SHANGHAI (Reuters) - China said it was “deeply concerned” about a preliminary ruling by a U.S. trade body that trade practices by Chinese solar makers are hurting U.S. producers and said the decision underscored a U.S. “inclination to trade protectionism.”
Such protectionism measures would hurt bilateral trade and jeopardize mutual cooperation on new energy issues, the Commerce Ministry said in a statement on its website.
The statement came after the U.S. International Trade Commission approved an investigation into charges of unfair Chinese trade practices in the solar energy sector, setting the stage for possible steep U.S. duties and ratcheting up tensions with Beijing on the green trade front.
The U.S. commission voted 6-0 that there was a reasonable indication that SolarWorld Industries America and other U.S. producers had been harmed by the imports or could have been.
“The ruling was made without sufficient evidence showing U.S. solar panel industry has been harmed and ignored defenses from Chinese firms as well as opposition from the U.S. domestic industries and other stakeholders,” the ministry said.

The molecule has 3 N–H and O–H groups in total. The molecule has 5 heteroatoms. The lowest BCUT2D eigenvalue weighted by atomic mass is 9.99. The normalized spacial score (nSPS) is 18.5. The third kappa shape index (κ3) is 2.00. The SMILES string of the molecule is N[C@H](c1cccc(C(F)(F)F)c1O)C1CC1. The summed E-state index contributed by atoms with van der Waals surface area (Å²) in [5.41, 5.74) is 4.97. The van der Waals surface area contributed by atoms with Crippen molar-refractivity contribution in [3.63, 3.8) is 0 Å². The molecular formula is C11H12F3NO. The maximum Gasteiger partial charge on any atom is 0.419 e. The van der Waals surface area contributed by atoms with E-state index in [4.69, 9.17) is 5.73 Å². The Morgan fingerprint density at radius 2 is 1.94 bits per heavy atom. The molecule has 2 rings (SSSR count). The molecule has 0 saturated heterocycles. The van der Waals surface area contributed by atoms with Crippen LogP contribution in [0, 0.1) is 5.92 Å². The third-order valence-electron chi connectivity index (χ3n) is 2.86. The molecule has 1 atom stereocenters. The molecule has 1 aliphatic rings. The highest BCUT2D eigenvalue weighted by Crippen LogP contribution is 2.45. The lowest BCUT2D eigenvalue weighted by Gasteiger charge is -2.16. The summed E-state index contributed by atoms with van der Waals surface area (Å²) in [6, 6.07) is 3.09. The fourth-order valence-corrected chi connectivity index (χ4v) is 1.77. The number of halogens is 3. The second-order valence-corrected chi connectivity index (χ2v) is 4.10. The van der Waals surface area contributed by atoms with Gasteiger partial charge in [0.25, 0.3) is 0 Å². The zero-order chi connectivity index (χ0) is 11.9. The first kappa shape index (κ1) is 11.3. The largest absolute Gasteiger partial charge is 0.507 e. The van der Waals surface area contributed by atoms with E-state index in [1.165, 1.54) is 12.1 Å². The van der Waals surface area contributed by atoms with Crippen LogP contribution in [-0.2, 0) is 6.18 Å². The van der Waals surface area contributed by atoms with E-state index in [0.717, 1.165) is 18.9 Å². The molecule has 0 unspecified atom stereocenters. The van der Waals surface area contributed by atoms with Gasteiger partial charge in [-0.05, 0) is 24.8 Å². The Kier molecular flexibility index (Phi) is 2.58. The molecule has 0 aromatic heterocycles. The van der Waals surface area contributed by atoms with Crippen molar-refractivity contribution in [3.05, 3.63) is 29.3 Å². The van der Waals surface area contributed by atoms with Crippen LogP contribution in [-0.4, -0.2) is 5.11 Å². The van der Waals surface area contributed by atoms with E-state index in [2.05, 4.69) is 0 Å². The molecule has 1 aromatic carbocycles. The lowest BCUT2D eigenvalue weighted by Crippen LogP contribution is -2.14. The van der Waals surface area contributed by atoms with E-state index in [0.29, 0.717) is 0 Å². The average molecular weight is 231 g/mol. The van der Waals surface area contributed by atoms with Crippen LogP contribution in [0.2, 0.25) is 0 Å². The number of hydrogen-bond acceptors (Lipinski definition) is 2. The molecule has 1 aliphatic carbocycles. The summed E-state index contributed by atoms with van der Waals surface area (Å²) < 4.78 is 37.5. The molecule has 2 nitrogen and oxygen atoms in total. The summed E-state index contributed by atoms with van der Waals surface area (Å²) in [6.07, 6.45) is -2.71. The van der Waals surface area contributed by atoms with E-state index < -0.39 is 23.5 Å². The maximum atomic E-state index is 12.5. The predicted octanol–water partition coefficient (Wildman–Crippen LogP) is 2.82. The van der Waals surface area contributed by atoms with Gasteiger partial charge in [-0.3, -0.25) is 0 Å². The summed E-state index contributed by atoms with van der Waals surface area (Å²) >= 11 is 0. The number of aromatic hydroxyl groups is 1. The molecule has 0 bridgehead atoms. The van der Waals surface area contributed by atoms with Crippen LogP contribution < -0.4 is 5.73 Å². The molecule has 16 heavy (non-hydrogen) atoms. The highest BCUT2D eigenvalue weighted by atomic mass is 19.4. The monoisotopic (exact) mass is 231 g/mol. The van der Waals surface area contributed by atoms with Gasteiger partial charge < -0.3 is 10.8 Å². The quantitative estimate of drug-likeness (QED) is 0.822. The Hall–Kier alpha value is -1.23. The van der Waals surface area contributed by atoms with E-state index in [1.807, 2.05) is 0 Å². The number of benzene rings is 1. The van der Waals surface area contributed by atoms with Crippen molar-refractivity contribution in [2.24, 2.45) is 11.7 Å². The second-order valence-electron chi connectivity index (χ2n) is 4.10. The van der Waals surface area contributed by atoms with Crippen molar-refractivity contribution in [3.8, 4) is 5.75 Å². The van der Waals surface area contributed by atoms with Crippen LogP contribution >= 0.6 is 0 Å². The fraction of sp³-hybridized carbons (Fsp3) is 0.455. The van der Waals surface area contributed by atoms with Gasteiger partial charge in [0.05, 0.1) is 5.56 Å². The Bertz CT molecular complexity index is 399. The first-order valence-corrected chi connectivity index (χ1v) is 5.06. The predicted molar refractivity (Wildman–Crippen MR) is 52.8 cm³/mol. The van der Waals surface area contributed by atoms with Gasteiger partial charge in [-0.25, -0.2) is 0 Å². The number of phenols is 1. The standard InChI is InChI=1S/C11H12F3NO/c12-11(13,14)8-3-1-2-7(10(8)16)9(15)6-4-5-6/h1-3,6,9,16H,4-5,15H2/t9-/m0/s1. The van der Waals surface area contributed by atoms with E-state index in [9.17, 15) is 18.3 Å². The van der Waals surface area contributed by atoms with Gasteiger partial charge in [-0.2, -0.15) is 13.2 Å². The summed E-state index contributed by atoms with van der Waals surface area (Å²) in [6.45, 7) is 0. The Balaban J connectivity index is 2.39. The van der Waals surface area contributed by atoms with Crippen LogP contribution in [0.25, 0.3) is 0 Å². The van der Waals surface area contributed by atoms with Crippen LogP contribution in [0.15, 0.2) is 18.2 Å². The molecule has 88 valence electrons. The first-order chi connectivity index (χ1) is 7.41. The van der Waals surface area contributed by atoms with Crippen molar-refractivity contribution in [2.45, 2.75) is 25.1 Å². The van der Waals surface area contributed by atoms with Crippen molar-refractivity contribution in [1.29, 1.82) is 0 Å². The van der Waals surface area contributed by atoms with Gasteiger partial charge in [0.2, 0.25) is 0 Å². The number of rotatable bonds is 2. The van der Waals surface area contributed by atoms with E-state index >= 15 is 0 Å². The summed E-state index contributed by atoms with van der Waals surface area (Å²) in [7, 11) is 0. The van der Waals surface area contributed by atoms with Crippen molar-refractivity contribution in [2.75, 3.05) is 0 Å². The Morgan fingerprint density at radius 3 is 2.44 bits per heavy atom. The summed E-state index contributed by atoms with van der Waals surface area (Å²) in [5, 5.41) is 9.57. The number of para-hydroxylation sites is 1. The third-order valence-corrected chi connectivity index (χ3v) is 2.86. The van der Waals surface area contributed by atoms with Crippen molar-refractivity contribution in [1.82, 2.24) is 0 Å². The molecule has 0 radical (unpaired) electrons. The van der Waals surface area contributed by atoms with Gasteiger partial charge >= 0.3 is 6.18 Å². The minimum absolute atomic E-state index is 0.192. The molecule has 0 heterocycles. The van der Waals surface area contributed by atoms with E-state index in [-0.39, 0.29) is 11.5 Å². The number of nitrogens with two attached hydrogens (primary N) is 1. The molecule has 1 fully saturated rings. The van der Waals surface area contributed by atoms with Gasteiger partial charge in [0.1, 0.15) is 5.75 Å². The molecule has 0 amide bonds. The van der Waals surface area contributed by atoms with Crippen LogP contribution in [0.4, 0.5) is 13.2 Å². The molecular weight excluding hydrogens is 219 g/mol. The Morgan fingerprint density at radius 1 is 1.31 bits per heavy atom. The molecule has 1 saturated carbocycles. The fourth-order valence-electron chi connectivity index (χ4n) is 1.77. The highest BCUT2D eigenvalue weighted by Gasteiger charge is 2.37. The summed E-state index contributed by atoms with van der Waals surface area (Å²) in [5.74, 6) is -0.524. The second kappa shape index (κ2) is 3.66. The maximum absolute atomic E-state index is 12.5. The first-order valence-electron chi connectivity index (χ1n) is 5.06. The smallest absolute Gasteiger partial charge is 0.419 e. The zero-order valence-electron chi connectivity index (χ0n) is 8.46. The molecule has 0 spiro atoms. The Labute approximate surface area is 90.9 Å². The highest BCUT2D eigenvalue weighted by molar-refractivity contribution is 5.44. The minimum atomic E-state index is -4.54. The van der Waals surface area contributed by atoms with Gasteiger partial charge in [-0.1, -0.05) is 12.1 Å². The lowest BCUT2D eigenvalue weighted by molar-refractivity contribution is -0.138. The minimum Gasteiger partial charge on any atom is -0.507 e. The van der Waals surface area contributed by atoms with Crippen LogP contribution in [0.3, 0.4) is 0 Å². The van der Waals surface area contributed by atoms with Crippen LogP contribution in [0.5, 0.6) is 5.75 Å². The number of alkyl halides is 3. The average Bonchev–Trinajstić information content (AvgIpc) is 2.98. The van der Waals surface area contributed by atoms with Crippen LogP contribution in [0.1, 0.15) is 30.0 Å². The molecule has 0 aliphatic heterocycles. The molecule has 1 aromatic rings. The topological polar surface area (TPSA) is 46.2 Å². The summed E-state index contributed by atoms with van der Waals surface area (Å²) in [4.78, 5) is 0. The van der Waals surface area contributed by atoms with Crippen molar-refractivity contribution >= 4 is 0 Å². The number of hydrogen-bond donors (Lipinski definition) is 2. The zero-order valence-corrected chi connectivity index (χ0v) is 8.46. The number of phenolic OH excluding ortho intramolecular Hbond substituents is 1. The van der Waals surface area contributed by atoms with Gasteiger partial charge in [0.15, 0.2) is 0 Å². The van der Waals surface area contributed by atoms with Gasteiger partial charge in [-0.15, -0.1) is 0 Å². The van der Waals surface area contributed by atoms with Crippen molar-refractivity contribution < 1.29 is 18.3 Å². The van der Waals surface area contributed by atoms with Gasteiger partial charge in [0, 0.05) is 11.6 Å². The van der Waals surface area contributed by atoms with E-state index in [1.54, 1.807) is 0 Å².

“China is deeply concerned with the decision, which does not tally with facts and highlights the United States’ strong tendency for trade protectionism.”
China also hit back by saying that the U.S. should “objectively analyze why some of its solar panel firms lack competitiveness.”
The vote allows the Commerce Department to continue an investigation that could lead to both countervailing and anti-dumping duties on solar cells and panels from China.
The dispute is one of several to have broken out on the environmental front, as governments seek to reduce dependence on carbon-emitting fossil fuels blamed for global climate change.
Chinese solar manufacturers most affected by the petition include Suntech Power Holdings, Yingli Green Energy Holding and Trina Solar.
U.S. imports of the solar products from China totaled $1.5 billion in 2010, up from $640 million in 2009.
Reporting by Fayen Wong and Samuel Shen; Editing by Nick Macfie